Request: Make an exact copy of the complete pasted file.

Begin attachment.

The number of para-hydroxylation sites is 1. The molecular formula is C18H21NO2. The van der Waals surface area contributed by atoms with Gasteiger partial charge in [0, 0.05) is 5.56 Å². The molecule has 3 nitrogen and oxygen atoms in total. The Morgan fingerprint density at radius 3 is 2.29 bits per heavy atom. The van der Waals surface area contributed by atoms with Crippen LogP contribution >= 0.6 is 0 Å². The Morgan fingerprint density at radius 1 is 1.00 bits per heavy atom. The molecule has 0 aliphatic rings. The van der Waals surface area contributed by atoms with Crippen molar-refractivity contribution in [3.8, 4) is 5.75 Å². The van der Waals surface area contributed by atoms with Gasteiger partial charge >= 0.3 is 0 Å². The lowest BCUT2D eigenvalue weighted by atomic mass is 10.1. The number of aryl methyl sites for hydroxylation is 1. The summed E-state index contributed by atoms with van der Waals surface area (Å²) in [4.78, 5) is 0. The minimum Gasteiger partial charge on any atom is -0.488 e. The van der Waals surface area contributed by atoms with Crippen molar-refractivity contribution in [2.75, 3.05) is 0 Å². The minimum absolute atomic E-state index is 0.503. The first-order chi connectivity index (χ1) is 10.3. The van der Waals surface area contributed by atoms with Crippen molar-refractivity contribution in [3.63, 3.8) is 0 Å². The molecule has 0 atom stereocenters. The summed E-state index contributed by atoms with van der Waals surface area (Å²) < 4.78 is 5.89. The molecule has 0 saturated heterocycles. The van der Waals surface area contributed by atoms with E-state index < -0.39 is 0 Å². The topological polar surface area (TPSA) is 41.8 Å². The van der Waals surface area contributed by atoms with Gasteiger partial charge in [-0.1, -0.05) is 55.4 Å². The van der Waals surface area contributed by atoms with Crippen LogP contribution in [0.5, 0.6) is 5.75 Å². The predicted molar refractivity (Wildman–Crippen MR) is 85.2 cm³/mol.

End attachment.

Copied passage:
The number of para-hydroxylation sites is 1. The molecular formula is C18H21NO2. The van der Waals surface area contributed by atoms with Gasteiger partial charge in [0, 0.05) is 5.56 Å². The molecule has 3 nitrogen and oxygen atoms in total. The Morgan fingerprint density at radius 3 is 2.29 bits per heavy atom. The van der Waals surface area contributed by atoms with Crippen LogP contribution >= 0.6 is 0 Å². The Morgan fingerprint density at radius 1 is 1.00 bits per heavy atom. The molecule has 0 aliphatic rings. The van der Waals surface area contributed by atoms with Crippen molar-refractivity contribution in [3.8, 4) is 5.75 Å². The van der Waals surface area contributed by atoms with Gasteiger partial charge >= 0.3 is 0 Å². The lowest BCUT2D eigenvalue weighted by atomic mass is 10.1. The number of aryl methyl sites for hydroxylation is 1. The summed E-state index contributed by atoms with van der Waals surface area (Å²) in [4.78, 5) is 0. The minimum Gasteiger partial charge on any atom is -0.488 e. The van der Waals surface area contributed by atoms with Crippen molar-refractivity contribution in [2.75, 3.05) is 0 Å². The minimum absolute atomic E-state index is 0.503. The first-order chi connectivity index (χ1) is 10.3. The van der Waals surface area contributed by atoms with Crippen molar-refractivity contribution in [3.63, 3.8) is 0 Å². The molecule has 0 atom stereocenters. The summed E-state index contributed by atoms with van der Waals surface area (Å²) < 4.78 is 5.89. The molecule has 0 saturated heterocycles. The van der Waals surface area contributed by atoms with E-state index < -0.39 is 0 Å². The topological polar surface area (TPSA) is 41.8 Å². The van der Waals surface area contributed by atoms with Gasteiger partial charge in [-0.1, -0.05) is 55.4 Å². The van der Waals surface area contributed by atoms with Crippen LogP contribution in [0.5, 0.6) is 5.75 Å². The predicted molar refractivity (Wildman–Crippen MR) is 85.2 cm³/mol.